Calderwood Seminars in Public Writing
Calderwood Seminars in Public Writing are advanced-level, writing-intensive courses that engage students in a review of their majors or areas of special interest. These seminars challenge students to integrate what they have learned in other courses and to communicate this knowledge to a broad audience. Calderwood seminars:
• Target juniors and seniors and empower a student’s “voice” in her major field or area of study;
• Emphasize public writing, rather than writing for a specialized and professional audience. Public writing—the ability to translate complex arguments and professional jargon to a broad audience—is a central feature of a liberal arts education and important to success beyond college;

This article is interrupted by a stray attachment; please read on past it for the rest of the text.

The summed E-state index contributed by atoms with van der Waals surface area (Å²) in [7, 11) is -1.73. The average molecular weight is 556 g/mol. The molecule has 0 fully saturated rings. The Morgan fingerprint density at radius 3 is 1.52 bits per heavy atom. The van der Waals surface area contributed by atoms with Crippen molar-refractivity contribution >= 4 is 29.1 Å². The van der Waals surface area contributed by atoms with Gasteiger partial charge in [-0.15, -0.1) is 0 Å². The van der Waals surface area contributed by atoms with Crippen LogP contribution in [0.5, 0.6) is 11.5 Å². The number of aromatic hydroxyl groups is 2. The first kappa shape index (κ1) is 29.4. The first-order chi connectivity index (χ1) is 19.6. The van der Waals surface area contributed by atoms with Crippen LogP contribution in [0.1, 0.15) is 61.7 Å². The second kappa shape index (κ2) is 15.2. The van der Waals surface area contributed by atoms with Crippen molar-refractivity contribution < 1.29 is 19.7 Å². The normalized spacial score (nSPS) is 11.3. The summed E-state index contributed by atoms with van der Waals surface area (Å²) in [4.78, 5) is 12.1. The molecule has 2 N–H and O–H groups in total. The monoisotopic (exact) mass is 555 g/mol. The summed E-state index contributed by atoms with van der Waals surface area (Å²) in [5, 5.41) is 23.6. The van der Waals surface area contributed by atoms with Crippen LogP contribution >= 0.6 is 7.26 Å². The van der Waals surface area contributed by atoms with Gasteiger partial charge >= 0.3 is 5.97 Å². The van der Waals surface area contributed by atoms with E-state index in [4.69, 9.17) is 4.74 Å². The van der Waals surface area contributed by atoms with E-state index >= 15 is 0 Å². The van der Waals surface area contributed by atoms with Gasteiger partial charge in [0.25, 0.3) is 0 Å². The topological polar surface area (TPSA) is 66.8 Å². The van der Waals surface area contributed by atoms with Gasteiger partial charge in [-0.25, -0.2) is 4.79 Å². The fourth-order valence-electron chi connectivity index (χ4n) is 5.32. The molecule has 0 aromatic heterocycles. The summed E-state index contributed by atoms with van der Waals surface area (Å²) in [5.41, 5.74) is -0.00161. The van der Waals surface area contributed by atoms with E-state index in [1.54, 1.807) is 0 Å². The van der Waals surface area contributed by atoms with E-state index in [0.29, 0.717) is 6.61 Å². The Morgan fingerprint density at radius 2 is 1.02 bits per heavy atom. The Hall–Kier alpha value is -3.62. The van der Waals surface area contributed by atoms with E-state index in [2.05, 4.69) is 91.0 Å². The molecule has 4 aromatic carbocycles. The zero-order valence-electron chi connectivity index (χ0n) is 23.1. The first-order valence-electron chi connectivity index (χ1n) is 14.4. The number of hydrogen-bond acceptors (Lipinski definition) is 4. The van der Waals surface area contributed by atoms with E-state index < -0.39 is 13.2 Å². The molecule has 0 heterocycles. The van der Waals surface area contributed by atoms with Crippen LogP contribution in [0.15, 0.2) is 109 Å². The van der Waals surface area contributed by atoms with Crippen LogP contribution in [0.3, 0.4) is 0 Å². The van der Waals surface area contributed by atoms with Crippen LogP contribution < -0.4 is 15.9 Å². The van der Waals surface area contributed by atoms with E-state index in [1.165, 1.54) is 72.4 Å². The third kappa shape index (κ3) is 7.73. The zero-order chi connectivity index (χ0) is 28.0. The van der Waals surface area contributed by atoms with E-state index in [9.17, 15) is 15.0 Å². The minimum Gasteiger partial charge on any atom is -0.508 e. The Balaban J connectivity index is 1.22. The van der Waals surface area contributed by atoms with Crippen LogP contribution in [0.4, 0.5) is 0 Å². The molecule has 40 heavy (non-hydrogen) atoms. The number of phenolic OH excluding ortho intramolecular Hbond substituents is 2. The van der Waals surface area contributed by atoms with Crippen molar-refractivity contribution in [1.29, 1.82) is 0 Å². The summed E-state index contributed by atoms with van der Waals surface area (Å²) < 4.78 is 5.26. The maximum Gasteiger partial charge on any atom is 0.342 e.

• Encourage a more collaborative experience, with students writing frequently and rewriting their work in response to input from classmates who serve as peer-editors and comments by their professors.
The Calderwood Seminar program began at Wellesley College in 2013-14 and has grown rapidly. On average, ten seminars from across the disciplines are offered each year and enroll about 15 percent of a graduating class. The program is based on Economic Journalism, a course Professor Lindauer introduced to the Wellesley curriculum. The pedagogy he employed is used in all Calderwood Seminars. Professor Lindauer developed the program at Wellesley College, where it has been extensively evaluated, and is now expanding it to other colleges and universities.
The Calderwood Seminars in Public Writing are named after Stanford Calderwood, a patron of the arts and benefactor of Wellesley College. Throughout his career, Mr. Calderwood realized the value of written communication. To improve the capabilities of Wellesley College students as public writers, the Calderwood Charitable Foundation provided generous support for this program.